Thomas Crean: Irish Antarctic explorer
The ‘indestructible’ Thomas Crean (1877-1938) was born in Anascaul, Co. Kerry. He became an Antarctic explorer and a prominent figure on three major expeditions to Antarctica, on the Discovery 1901-4, Terra Nova 1910-13, and Endurance 1914-16, where he served as second officer to Ernest Shackleton. In 1912 he received the Albert Medal for Bravery. Crean is remembered in at least two place names: Mount Crean (2550 metres) in Victoria Land, and the Crean Glacier on South Georgia. There is a Thomas Crean Society’s memorial in Anascaul, Co. Kerry.
Born on 20 July 1877 into a family of ten of a poor small farmer, this adventurous Irish explorer ran away from home at the age of fifteen. Forging his age at sixteen, he was accepted as a recruit in the British navy. He learnt all that could be known about seamanship and began to climb the promotion ladder when he was appointed to the torpedo school.
Also studying this new weapon was Robert Falcon Scott, an English officer with ambitions to become a celebrated explorer in the Antarctic. Scott’s determination impressed his superiors, and he became the leader of two Antarctic expeditions in the years just before the First World War, bringing with him Thomas Crean (1901) and (1910), whose skill, courage and initiative he had divined. On Terra Nova, Captain Scott said he could only really trust a handful of people, one of whom was Crean.
When Ernest Shackleton, a former merchant seaman, born in Kilkea, Co. Kildare, took on the leadership of British Antarctic exploration he chose Crean as his main supporter in 1914. Crean’s exploits were legendary, perhaps above all in Shackleton’s fifteen-day voyage in the open boat, the James Caird, from Elephant Island to South Georgia.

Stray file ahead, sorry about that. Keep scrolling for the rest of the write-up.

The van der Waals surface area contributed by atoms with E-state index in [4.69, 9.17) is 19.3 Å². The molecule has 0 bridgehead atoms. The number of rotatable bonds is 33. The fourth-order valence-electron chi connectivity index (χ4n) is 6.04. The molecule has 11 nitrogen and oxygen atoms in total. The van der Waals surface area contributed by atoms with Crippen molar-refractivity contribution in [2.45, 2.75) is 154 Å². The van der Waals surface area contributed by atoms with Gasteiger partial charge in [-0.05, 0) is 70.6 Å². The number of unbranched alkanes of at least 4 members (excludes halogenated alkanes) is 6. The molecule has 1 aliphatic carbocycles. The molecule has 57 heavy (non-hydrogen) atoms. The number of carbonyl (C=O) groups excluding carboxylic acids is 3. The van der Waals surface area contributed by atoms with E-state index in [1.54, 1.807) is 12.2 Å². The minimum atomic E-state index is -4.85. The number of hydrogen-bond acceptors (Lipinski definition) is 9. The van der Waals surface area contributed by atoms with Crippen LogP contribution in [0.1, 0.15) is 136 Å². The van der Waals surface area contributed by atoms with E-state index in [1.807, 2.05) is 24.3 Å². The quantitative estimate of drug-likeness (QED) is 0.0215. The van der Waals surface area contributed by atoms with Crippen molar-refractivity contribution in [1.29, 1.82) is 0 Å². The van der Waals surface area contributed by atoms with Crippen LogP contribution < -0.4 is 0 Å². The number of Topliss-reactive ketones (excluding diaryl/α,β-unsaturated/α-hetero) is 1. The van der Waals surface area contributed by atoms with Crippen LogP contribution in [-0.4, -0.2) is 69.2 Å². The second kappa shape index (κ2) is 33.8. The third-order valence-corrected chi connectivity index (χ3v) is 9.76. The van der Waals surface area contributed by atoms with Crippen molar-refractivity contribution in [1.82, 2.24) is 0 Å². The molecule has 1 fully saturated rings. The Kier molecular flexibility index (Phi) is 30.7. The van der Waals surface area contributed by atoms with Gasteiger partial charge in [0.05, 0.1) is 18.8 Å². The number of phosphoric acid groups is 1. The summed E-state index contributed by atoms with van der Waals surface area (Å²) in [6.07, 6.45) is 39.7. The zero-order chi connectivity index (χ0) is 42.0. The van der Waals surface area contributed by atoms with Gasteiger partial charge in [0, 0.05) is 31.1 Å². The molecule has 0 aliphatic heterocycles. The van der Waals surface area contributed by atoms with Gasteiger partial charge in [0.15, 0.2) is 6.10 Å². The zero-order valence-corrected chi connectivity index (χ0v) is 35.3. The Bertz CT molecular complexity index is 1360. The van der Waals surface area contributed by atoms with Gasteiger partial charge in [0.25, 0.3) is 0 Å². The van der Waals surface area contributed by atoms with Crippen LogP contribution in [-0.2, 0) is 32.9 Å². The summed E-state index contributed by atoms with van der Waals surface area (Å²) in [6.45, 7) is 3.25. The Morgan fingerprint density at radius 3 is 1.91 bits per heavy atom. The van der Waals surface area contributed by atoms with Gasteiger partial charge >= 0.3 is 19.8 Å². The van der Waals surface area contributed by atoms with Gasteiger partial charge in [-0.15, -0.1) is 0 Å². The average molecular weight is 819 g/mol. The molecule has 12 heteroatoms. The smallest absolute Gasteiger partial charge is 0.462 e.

On Endurance, like Scott, Shackleton deeply trusted Thomas Crean. After their ship was destroyed in the ice during the Imperial Trans-Antarctic Expedition, the crew had to sail the life boats across the Weddell Sea pack ice and then travel by boat to Elephant Island. When they arrived, they rebuilt one of the lifeboats - the James Caird and six of the men including Shackleton and Crean sailed to South Georgia for help.
This has become known as one of the most extraordinary small open boat journeys in history. Because they landed on the uninhabited south coast of South Georgia, three of the men, again including Shackleton and Crean, had to walk across to the other side in a remarkable thirty-six hour journey which was the first crossing of the mountainous island. They arrived at the whaling station at Stromness, tired and dirty, and prepared for the rescue of the other twenty-two men still on Elephant Island, twenty-two months after sailing from South Georgia.
A short Living History performance on Tom Crean was created by Galway’s Aidan Dooley for London’s National Maritime Museum’s Antarctic Exhibition ‘South’ in 2001. It has become a highly successful one-man show ‘Tom Crean Antarctic Explorer’ (written and performed by Aidan Dooley).
Following the publication of Michael Smith’s book ‘Unsung Hero’ the show was developed over a two year period with several small try-out performances in Ireland, including a performance in front of Crean’s remaining family at the Tom Crean Society’s memorial in Anascaul, Co. Kerry. The play has successfully toured Ireland and continues to be performed to sell-out audiences in countries on both sides of the Atlantic. Performed by Aidan Dooley, in Geneva, Switzerland on 17 October 2007, the sell-out show vividly brought Tom Crean’s story to an international audience.
‘The South Pole Inn’